State Question 790: Use of Public Resources for Religious Purposes

ten commandmentsThe Gist

SQ 790 is a constitutional amendment that would repeal Article 2, Section 5 of the Oklahoma Constitution, which reads, “No public money or property shall ever be appropriated, applied, donated, or used, directly or indirectly, for the use, benefit, or support of any sect, church, denomination, or system of religion, or for the use, benefit, or support of any priest, preacher, minister, or other religious teacher or dignitary, or sectarian institution as such.”

Background Information

SQ 790 was placed on the ballot by a majority vote in the Oklahoma Legislature. Supporters of the state question in the Legislature said they were motivated by a recent Oklahoma Supreme Court decision, Prescott v. Oklahoma Capitol Preservation Commission, where the court ruled that a Ten Commandments monument on the State Capitol grounds was an unconstitutional use of public property based on Article 2, Section 5.

Another recent Oklahoma Supreme Court case involving Article 2, Section 5 was Oliver v. Hofmeister, a challenge to Oklahoma’s “Lindsey Nicole Henry Scholarships” that use public money to provide scholarships for students with disabilities to attend private schools, including religious schools. A lower court had found that the scholarship program violated the Oklahoma Constitution, but the state Supreme Court reversed that decision. The court found that because scholarship money is distributed to parents who then make an independent decision on which school to use it for, this program does not violate the prohibition against state support of religion.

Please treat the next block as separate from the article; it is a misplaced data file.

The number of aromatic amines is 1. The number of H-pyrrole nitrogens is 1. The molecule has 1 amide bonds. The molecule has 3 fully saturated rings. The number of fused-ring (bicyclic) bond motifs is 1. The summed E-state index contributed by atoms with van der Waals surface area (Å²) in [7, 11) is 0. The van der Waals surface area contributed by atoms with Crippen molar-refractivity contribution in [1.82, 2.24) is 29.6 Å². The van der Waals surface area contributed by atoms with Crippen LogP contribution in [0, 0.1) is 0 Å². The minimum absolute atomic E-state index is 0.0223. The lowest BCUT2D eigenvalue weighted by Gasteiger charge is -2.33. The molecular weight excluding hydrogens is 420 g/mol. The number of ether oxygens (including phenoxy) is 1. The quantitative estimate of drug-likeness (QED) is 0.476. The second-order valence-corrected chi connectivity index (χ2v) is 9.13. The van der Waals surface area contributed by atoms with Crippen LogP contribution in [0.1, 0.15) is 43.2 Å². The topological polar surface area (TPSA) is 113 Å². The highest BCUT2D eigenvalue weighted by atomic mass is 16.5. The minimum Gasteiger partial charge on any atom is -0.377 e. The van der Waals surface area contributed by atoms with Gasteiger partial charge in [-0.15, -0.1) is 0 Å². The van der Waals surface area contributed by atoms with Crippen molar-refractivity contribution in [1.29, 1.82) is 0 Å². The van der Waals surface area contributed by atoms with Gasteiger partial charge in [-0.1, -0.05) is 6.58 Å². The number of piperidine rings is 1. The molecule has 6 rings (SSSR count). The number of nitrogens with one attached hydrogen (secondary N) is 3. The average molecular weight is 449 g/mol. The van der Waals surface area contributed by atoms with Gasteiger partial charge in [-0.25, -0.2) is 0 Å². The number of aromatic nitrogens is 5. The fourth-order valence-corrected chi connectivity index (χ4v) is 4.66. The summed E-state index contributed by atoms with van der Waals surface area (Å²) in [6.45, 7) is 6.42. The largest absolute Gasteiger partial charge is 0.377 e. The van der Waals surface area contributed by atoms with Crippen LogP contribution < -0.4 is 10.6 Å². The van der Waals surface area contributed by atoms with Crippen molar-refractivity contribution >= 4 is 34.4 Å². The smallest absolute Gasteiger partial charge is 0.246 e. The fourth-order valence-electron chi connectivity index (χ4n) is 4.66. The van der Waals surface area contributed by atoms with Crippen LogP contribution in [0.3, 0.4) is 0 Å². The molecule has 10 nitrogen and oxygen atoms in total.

The court also found in 1946 that paying public money to a religious orphanage was not a violation of Article 2, Section 5, because the orphanage was being paid for services that were of substantial value to the state. On the other hand, in 1965 the court found that providing free public school bus transportation to students of a private religious school did violate Article 2, Section 5 because it was direct aid to the religious school with no corresponding value for the state.

Even if voters approve SQ 790, there is some possibility that the United States Supreme Court will rule that the Ten Commandment monument’s display on public grounds violates the First Amendment of the U.S. Constitution. Previous U.S. Supreme Court decisions have prohibited some Ten Commandment monument displays while allowing others. The Court’s reasoning has depended on the history and context of each monument.

Supporters Say…

  • The Oklahoma Supreme Court’s interpretation of Article 2, Section 5 to prohibit Ten Commandments monuments on public grounds makes Oklahoma hostile to religion.
  • The original history behind Article II, Section 5 was motivated by a desire to discriminate against immigrants and Catholic schools.

Opponents Say…

  • Repealing Article 2, Section 5 threatens to allow taxpayer support of sectarian religion in ways that would threaten the seperation of church and state and divide Oklahomans along religious lines.
  • The language of the Article was originally motivated by concerns about religious freedom and a history of forced Christianization of Native American students, not by discrimination against Catholics.

Ballot Language

This measure would remove Article 2, Section 5 of the Oklahoma Constitution, which prohibits the government from using public money or property for the direct or indirect benefit of any religion or religious institution. Article 2, Section 5 has been interpreted by the Oklahoma courts as requiring the removal of a Ten Commandments monument from the grounds of the State Capitol. If this measure repealing Article 2, Section 5 is passed, the government would still be required to comply with the Establishment Clause of the United States Constitution, which is a similar constitutional provision that prevents the government from endorsing a religion or becoming overly involved with religion.

Links to Other Resources



Gene Perry worked for OK Policy from 2011 to 2019. He is a native Oklahoman and a citizen of the Cherokee Nation. He graduated from the University of Oklahoma with a B.A. in history and an M.A. in journalism.

Leave a Reply

This site uses Akismet to reduce spam. Learn how your comment data is processed.